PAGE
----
Originally published on Wed October 17, 2012 10:42 am
After 17 years molding the Los Angeles Philharmonic into one of the smartest and most adventurous U.S. orchestras, music director Esa-Pekka Salonen called it quits in 2009. Among his reasons for leaving the ensemble was to devote more time to composing.
Originally published on Wed October 17, 2012 3:53 pm
New York Philharmonic Music Director Emeritus Kurt Masur, 85, has announced that he has been living with Parkinson's disease for several years: "I have had the fortune of receiving great medical care since the diagnosis, enabling me to continue my conducting activities. These recent events have served as a good opportunity to make a return to the podium with a greater sense of purpose and awareness."
Originally published on Thu October 11, 2012 12:38 pm
(In this third and final part of a series, pianist Jonathan Biss explores the idea of musical longing in Robert Schumann's music. Click the audio link above to hear Biss play Schumann and discuss the composer with Performance Todayhost Fred Child.)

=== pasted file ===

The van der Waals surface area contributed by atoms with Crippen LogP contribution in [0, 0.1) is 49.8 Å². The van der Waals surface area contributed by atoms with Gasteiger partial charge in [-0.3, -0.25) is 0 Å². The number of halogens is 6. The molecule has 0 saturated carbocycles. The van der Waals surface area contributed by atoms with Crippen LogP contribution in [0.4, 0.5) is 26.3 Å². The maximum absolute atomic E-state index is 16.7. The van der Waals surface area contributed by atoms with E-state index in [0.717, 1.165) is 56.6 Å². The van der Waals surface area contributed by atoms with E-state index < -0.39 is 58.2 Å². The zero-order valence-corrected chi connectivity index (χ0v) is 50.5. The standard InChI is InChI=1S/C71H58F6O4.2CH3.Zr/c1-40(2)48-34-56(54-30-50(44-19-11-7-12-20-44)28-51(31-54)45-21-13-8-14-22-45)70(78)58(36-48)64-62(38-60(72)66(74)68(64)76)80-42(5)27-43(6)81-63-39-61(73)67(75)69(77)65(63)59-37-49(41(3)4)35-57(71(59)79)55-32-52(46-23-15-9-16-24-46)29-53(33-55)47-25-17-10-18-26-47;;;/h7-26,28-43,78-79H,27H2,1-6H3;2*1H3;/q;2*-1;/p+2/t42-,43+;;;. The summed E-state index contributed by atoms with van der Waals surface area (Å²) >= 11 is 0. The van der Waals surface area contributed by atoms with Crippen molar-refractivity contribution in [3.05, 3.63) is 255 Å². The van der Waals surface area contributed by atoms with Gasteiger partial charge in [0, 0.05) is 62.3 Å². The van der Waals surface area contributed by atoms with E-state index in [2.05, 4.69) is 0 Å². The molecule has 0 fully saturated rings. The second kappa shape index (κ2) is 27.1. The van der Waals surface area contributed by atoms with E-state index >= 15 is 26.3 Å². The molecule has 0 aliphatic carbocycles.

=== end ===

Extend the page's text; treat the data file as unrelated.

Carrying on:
It's been a tumultuous time for American orchestras. Labor disputes have shut down the Minnesota Orchestra and Indianapolis Symphony, and strikes and lockouts have affected orchestras in Chicago, Atlanta and Louisville in the past year.
Originally published on Tue October 16, 2012 2:39 pm
(Pianist Jonathan Biss decodes the unconventional relationship between Robert Schumann and his wife Clara in this second essay for our week dedicated to this composer. Click the audio link above to hear him play Schumann and discuss his work with Performance Today host Fred Child.)
Originally published on Wed March 27, 2013 10:03 am
(For our week dedicated to Robert Schumann, pianist Jonathan Biss defends this misunderstood composer in the first of three essays. Click the audio link above to hear him play Schumann and discuss the composer with Performance Today host Fred Child.)
Originally published on Mon October 8, 2012 8:25 am
All this week, we'll be focusing our lens on the music of Robert Schumann and the lasting impact of his work. Leading the conversation is pianist Jonathan Biss, who's making a 30-concert project out of this Schumann exploration all season long and who has written a series of essays on Schumann. Starting things off for us today is musicologist and Schumann expert Eric Frederick Jensen.
Among the 23 recipients of the MacArthur "genius" grants this past week: an economist, a mathematician, a photographer, a neuroscientist, and a Boston-based stringed instrument bow maker.
Benoit Rolland acknowledges that the violin reigns supreme as the star of the strings, capable of fetching millions of dollars at auction. But what about the bow? "A violin with no bow is not a violin, that's clear," says Rolland.